You just need to do it.
So who would like to hazard the first instruction for making a PBJ sandwich?
On the balcony there.
>> AUDIENCE: Open the bag of bread.
>> DAVID J. MALAN: Open the bag of bread, if you will.
So let's see.
Let's iterate, and get a little more precise.
>> Good way to begin though.
Step two, someone else.
Now no one wants to volunteer.
Step two, in front.
AUDIENCE: Open the inner bag of bread as well.
DAVID J. MALAN: Open the inner bag of bread as well.
Great, we learning.
A little more precise.
Let's get this working.
Yes, in green shirt.
DAVID J. MALAN: Slices of bread.
Gently remove two slices of bread.
That's good.
Step four, someone else?
Over here, yes?
>> DAVID J. MALAN: Place bread on plate.
Step five?
Step five, yeah?
DAVID J. MALAN: On top of-- oh, hand.
Place hand on top of peanut butter.
Is that what I head?
>> AUDIENCE: Yeah, and unscrew.
>> DAVID J. MALAN: And-- say it again.
>> DAVID J. MALAN: And put the lid next to the peanut butter.
Lightly place hand on top of peanut butter,
and unscrew, and put the lid next to the peanut butter.
OK, step six.
Step six, someone else.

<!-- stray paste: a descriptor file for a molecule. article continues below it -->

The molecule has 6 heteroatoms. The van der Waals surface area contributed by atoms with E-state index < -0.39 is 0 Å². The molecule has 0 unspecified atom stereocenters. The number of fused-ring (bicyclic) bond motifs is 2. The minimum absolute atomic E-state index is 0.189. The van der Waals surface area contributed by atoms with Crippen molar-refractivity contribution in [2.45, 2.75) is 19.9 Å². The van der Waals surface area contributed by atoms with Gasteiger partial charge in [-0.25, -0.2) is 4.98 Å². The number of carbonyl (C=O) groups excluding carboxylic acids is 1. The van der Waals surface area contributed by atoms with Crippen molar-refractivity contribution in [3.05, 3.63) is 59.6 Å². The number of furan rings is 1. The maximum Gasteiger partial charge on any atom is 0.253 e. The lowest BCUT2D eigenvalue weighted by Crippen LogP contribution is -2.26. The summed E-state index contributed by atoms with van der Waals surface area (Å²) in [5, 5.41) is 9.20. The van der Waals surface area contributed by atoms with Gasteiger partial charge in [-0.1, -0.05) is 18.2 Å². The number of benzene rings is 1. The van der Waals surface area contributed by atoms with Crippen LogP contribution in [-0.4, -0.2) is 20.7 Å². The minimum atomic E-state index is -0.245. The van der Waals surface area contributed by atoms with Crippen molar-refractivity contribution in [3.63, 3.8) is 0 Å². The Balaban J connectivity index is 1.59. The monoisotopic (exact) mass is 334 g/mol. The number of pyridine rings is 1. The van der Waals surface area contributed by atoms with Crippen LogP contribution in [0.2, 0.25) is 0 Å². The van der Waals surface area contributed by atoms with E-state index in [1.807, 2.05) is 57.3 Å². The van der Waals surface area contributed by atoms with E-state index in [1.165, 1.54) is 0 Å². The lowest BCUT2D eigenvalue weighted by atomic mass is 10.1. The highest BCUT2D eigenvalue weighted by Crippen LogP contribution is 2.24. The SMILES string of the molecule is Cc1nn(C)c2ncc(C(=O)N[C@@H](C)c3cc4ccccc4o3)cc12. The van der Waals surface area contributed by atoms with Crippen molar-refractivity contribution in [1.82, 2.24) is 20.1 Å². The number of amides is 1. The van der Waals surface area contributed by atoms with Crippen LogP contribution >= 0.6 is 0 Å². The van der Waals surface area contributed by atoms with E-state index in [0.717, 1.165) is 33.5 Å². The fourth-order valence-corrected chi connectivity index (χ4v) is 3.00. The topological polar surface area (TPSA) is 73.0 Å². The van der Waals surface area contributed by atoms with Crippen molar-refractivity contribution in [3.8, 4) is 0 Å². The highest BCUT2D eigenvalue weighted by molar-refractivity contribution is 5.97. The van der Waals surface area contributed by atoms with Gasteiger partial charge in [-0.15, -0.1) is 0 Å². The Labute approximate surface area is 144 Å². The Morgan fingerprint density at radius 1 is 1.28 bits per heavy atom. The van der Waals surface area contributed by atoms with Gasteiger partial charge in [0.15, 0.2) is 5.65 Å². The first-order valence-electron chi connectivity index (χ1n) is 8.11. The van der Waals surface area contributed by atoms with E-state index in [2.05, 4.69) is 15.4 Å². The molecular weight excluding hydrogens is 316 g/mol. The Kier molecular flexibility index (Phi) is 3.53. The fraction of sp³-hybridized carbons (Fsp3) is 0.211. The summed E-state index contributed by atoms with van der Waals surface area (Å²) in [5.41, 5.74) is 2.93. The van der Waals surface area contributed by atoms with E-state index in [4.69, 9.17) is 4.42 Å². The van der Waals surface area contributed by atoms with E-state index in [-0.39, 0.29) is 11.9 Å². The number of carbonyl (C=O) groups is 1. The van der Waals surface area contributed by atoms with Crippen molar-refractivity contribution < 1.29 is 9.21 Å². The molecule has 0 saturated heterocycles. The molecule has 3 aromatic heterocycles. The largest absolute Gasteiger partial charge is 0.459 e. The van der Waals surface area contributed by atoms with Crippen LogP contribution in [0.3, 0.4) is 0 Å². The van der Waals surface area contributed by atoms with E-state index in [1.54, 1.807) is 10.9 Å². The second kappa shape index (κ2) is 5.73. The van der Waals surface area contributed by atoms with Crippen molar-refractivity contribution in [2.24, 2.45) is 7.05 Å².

DAVID J. MALAN: Say it again.
AUDIENCE: Repeat step five again.
DAVID J. MALAN: And repeat step five again,
which is going to create a bit of a problem
now if we're doing this step by step.
So now we go back to step five.
Lightly place hand on top of peanut butter and unscrew
and put lid next to the peanut butter.
Then grasp the peanut butter and repeat step five again.
>> So we'll override that infinite loop, if you will.
Step seven, someone else.
Yeah, in back.
>> DAVID J. MALAN: --on top of other.
>> DAVID J. MALAN: On the other hand on the other top.
Do you want to just come up here?
How do I finish the instruction?
What's the rest of the instruction?
>> AUDIENCE: Ignoring that part.
>> DAVID J. MALAN: Ignoring that part.
Let's start over.
Step seven.
>> DAVID J. MALAN: Grasp with opposing hand-- this is good.
This is actually good.
>> DAVID J. MALAN: And plastic jar--
>> DAVID J. MALAN: And twist--
>> DAVID J. MALAN: For two seconds.
Just open the peanut butter jar.
I hope you'll forgive.
So let's assume we got there.
Open the peanut butter jar.
>> DAVID J. MALAN: Step eight, let's go.
Step eight, yes, in back.
>> DAVID J. MALAN: Good.
Step nine, yes?
>> DAVID J. MALAN: --out of the peanut butter jar.
And-- and what?
>> DAVID J. MALAN: And put knife back into peanut butter.
Step ten.
Step ten.
>> DAVID J. MALAN: Put the knife out, and then remove the seal.
Off the peanut butter.
All right, step 11.
>> DAVID J. MALAN: OK, grey computer follow blue or red computer.
DAVID J. MALAN: Bring us home.
Couple more steps.
What's next?
Steps 12.
Step 12.
>> AUDIENCE: Put one of the slices of bread gently on one of your hands.
>> DAVID J. MALAN: One of your hands.
And then, step 13.
>> DAVID J. MALAN: --on slice of bread.
Pretty good.
Step 14, yeah.
>> AUDIENCE: Undo step 13.
>> DAVID J. MALAN: Undo step 13.